Cheriyln Juris


As a kid, I wore cargo pants so I was prepared for extended survival in the woods, should the need arise. Extra pockets kept pocketknives, twine, and Legos close at hand; a purse would just get in the way. I built fires and forts that awarded me more bug bites than teeth in my head.

When I couldn’t disappear into the woods, I generally preferred the escape of my own imagination. Not that my pleasant existence in suburbia with two wonderful helicopter parents was anything to withdraw from. I just found the stories I could find in a book more compelling, and without pages to flip through, my own distracted daydreams. I could get lost in the copy on the back of a cereal box.

This probably served me well as a chubby tomboy in a tiny Christian middle school. Either my uniformed peers left me to my own idiosyncratic devices or I failed to hear their whispers; probably both. I did hear the vicious rumor of a “lesbian” classmate from my mom, slander directed at her friend’s daughter by another mean-spirited classmate. I never aspired outside my close circle of friends and was content to keep my daydreams to myself.

At some point these daydreams began to involve other people. I’d imagine what it’d be like to hold her hand or if she wanted to spend time with me as much as I wanted to hang out with her. I knew the answer: probably not.

“…mom? I think. I think I like her more than I’m supposed to.”

“No, you don’t.”

My imagination turned to the soundtrack of dial-up internet, the screeching monster sure to eat into my parent’s dreams and wake them up. I scoured the internet for innocuous displays of affection between two women, often content to read subtitles of foreign films or grimace through clumsy sitcoms. Without realizing my intent, I needed a precedent to know what to expect in my own life. I needed to know there were people like me. It was a void I never realized existed until I was able to find queer heroes of my own, who saw and experienced life the way I did.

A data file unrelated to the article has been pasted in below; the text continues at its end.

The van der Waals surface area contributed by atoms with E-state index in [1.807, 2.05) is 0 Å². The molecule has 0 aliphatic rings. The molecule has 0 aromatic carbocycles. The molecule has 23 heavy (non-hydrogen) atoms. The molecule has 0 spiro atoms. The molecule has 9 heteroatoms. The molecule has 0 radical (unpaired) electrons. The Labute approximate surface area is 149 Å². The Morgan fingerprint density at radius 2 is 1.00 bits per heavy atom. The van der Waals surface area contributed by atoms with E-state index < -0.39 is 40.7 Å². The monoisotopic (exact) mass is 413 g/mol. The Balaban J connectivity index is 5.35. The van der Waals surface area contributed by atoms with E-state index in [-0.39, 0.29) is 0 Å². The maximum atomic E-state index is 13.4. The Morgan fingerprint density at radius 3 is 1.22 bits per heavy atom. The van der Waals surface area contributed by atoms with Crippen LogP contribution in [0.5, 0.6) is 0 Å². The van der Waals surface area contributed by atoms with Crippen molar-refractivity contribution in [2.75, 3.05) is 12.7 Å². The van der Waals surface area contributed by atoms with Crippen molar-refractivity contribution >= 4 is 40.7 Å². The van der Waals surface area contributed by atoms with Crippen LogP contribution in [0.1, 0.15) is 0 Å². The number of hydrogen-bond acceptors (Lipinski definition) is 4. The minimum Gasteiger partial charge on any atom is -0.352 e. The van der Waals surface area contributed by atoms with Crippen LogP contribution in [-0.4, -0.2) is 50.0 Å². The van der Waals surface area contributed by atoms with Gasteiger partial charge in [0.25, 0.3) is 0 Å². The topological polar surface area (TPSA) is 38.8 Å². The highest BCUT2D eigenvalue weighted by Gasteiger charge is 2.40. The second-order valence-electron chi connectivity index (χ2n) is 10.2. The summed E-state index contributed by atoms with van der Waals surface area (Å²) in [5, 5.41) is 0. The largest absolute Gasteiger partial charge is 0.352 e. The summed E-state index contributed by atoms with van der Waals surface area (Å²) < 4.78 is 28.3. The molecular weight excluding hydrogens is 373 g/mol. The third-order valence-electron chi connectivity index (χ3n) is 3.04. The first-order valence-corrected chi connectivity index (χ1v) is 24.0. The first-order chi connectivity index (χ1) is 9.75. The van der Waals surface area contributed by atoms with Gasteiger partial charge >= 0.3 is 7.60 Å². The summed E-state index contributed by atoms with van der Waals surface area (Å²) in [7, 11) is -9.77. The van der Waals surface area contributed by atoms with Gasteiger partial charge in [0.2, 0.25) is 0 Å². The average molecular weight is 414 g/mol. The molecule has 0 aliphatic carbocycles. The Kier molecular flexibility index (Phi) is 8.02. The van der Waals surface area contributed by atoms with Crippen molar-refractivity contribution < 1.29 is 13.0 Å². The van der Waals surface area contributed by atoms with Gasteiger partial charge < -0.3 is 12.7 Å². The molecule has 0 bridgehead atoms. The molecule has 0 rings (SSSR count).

In college, I met a boy who should have known better, my getting started leader who was fully aware of the folly of dating incoming freshmen. He was the first boy to show any interest, we both liked photography, and I was optimistic. We dated for a respectable two months until I knew to carry on any longer would be lying. As I mumbled my vague reasons I couldn’t look him in the eye. Understandably upset, his feelings signaled I needed to figure out what I was doing. I didn’t want to hurt anyone.

Not too long after, I came out to my best friend on a soggy evening sitting on the porch of Printy’s second floor. Hands and voice shaking, heart pounding, which still happens every time I come out to someone important despite being comfortable with who I am. I was met with reserved acknowledgement but more importantly, love. She along with my sister said they would always be there for me, no matter what. My RA was also incredibly kind, though it was evident in all those exchanges my admission made them uncomfortable.